At [59], the Tribunal stated again that it did not accept the applicant’s claims. It found that he had concocted such claims to support his application for protection in Australia. At [60], it referred to the statements provided to it by the applicant at the hearing and gave them little weight, both because they were written by the applicant’s personal friends and because they related to claims which the Tribunal had rejected. Finally, at [61], the Tribunal referred to another claim that the applicant had been viewed with suspicion prior to his departure from Egypt in 2008, but stated that it rejected that because of his willingness to concoct his claims for the reasons that he had already given.

On the basis of all of those findings, the Tribunal was not satisfied the applicant met the criteria for the grant of a visa and so affirmed the decision of the delegate.

6    The primary judge dealt with the appellant’s six grounds of review and the additional matters in the appellant’s affidavit succinctly as follows (at [16]-[26]):

There are six grounds in his application, which the applicant addressed individually in oral submissions at the hearing. The first five of these grounds can be conveniently dealt with together. There are two problems with all of the grounds. The first, is that they each relate to a part of the Tribunal’s statement of reasons which did not, in fact, contain any findings upon which the Tribunal based its decision, but rather were a summary of either the questions it asked or evidence given at the hearing or the country information before it.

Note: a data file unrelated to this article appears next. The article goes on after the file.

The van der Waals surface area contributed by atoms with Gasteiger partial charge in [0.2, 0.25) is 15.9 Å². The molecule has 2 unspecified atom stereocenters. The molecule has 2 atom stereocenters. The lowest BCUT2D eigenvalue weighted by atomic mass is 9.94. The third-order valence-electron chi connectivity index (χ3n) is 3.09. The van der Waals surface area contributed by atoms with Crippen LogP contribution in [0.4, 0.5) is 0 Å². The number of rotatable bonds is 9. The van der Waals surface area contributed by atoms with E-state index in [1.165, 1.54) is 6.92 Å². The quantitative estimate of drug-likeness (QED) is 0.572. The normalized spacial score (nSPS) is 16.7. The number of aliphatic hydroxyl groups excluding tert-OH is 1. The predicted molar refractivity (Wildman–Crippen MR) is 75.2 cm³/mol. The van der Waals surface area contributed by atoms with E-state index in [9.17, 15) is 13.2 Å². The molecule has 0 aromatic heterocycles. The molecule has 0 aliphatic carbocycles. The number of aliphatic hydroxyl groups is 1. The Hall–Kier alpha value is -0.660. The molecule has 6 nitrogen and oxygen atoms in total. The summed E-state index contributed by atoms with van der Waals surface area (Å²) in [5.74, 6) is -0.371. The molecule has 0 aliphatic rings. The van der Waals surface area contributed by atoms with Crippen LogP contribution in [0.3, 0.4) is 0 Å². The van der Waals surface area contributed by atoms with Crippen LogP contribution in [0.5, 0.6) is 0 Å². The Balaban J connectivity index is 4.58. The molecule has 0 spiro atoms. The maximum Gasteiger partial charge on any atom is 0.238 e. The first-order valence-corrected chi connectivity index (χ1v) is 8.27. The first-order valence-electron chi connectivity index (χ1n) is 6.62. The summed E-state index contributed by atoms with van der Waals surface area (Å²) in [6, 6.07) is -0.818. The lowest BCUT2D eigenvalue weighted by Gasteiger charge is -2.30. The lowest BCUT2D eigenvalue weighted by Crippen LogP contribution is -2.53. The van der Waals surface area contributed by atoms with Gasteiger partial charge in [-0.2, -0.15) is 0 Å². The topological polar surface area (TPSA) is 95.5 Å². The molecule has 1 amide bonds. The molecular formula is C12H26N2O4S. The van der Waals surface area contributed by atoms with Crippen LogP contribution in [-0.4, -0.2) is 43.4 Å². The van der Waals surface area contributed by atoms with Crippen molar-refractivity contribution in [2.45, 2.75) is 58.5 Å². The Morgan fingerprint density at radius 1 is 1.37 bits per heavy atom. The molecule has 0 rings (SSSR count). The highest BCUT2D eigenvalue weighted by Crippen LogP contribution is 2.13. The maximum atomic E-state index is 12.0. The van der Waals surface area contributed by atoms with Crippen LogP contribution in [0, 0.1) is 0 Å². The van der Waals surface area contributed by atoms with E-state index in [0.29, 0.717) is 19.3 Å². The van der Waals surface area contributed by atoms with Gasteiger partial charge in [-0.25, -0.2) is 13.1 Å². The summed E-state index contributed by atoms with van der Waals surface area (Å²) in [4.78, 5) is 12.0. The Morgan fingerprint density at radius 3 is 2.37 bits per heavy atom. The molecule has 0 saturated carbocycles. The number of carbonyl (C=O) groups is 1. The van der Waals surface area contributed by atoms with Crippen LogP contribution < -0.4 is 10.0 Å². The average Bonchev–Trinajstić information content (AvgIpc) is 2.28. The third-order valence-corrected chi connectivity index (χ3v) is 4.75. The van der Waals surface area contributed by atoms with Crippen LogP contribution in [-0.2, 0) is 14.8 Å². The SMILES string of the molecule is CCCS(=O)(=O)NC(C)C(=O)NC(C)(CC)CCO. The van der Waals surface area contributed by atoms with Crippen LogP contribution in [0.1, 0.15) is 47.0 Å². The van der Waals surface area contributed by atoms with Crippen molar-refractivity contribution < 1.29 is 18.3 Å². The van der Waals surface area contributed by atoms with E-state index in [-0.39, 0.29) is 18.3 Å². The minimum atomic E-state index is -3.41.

As such, nothing said in those reasons formed the basis of the reasoning process of the decision and so did not, on any view, even if accepted as erroneous, constitute jurisdictional error. The second problem with grounds 1 to 5 is that they are premised on the acceptance of the truth of the applicant’s claims. For the reasons that I have given already, the Tribunal rejected each of those claims. For that reason, the premise in each of the grounds has not been established and each of the grounds must be rejected.

The sixth ground concerns the finding at [60] in respect of the witness statements provided by the applicant. The applicant says two things about these witness statements. First of all, he complains that they were rejected in the first place. Secondly, he argues that the Tribunal erred by not discussing those statements with him and the possibility that they might be rejected in the manner found by the Tribunal. The applicant argued that the Tribunal should have discussed those with him and given him the chance to get different witness statements. On one reading, the second part of ground 6 also suggests that the Tribunal failed to discuss any of the claims which it rejected.

On that understanding, that part of the ground must be rejected. As I have noted above in [27] through to [46] of its statement of reasons, the Tribunal set out a summary of what occurred at the Tribunal hearing. That summary makes it clear that, contrary to the implied assertion in ground 6 of his application, the Tribunal did discuss with the applicant his evidence and did suggest to him ways or reasons for which that evidence might not be accepted. See for example, [35], [43], [45] and [46].

Returning to the other two ways in which ground 6 could be understood, the Tribunal gave little weight to the corroborating evidence for two reasons, the second of which was essentially because of its rejection of the applicant’s credibility. In Minister for Immigration & Citizenship v SZNSP (2010) 184 FCR 485, North and Lander JJ referred to the decision of the High Court in Re Minister for Immigration & Multicultural Affairs; Ex parte Applicant S20/2002 (2003) 77 ALJR 1165 and said at [33] that:

... it was open to the RRT to assess the credit of the first respondent and then, in the light of that assessment, consider what weight should be given to the witness statement. ...

See also Katzmann J at [50].